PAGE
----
War may have ended the era when Ukrainians traded their votes for some cooking oil and flour. “I took the buckwheat but voted my heart,” reads an Internet meme of an elderly lady displaying a rude gesture on Twitter and Facebook from an Internet group called Our Guard. It’s urging voters not to exchange ballots for food before tomorrow’s general election. Parties have abandoned the pop concerts and pomp that accompanied past campaigns after more than 3,800 deaths in Ukraine’s battle against pro-Russian separatists and earlier protests in Kiev. President Petro Poroshenko, Prime Minister Arseniy Yatsenyuk and other contenders have instead signed military heroes and anti-graft activists to their voter lists. They’re trying to counter the electorate’s increasing frustration with the conflict, an outlook for a 10 percent economic contraction this year and corruption that’s worse than Russia’s and tied with Nigeria’s, according to Transparency International’s corruption perception index.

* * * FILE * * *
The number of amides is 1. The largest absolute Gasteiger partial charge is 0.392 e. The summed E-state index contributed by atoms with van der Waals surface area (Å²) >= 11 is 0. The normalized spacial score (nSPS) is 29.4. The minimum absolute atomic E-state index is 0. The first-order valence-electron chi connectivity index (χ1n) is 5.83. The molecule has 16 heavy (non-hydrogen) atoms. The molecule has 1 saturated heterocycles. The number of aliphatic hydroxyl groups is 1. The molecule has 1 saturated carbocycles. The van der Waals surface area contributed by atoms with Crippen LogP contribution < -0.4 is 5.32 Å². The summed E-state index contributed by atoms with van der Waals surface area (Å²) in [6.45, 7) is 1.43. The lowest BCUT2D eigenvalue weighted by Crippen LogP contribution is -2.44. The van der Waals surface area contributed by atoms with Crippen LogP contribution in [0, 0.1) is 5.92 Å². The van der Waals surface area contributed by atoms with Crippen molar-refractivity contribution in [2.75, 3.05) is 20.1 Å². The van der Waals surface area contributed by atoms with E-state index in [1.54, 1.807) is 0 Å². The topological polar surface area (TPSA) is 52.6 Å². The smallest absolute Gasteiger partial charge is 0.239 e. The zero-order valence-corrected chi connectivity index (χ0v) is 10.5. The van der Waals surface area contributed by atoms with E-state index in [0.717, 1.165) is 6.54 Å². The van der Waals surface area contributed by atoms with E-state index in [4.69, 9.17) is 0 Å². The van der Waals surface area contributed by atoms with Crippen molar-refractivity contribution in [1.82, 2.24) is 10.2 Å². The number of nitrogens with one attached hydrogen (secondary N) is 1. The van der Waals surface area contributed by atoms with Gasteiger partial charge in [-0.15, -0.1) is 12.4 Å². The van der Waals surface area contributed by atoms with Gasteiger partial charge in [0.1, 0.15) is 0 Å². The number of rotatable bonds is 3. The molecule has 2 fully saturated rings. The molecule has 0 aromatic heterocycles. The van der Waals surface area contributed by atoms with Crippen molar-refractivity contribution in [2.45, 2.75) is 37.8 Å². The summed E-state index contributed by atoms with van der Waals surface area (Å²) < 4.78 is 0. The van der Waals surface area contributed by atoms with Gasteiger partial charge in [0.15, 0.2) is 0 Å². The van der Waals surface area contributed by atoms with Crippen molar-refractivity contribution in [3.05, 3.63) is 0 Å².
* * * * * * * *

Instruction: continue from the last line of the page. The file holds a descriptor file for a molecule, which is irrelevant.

Facing angry mobs who’ve beaten politicians, dumped others in garbage bins and defaced campaign posters, candidates now boast of donations to front-line troops fighting the rebels. For their part, voters are using the Internet to verify the pledges and scrutinize the histories of politicians who’ve failed to overhaul the former Soviet republic’s economy since the fall of the Iron Curtain.
“War and peace are dominating the Ukrainian agenda, as well as the economic situation and it’s making people depressed and angry,” said Volodymyr Zastava, an analyst at the Gorshenin Institute in Kiev, which focuses on democratic processes. “Ukrainians are turning into a political nation now. People are more demanding from politicians and will press them.”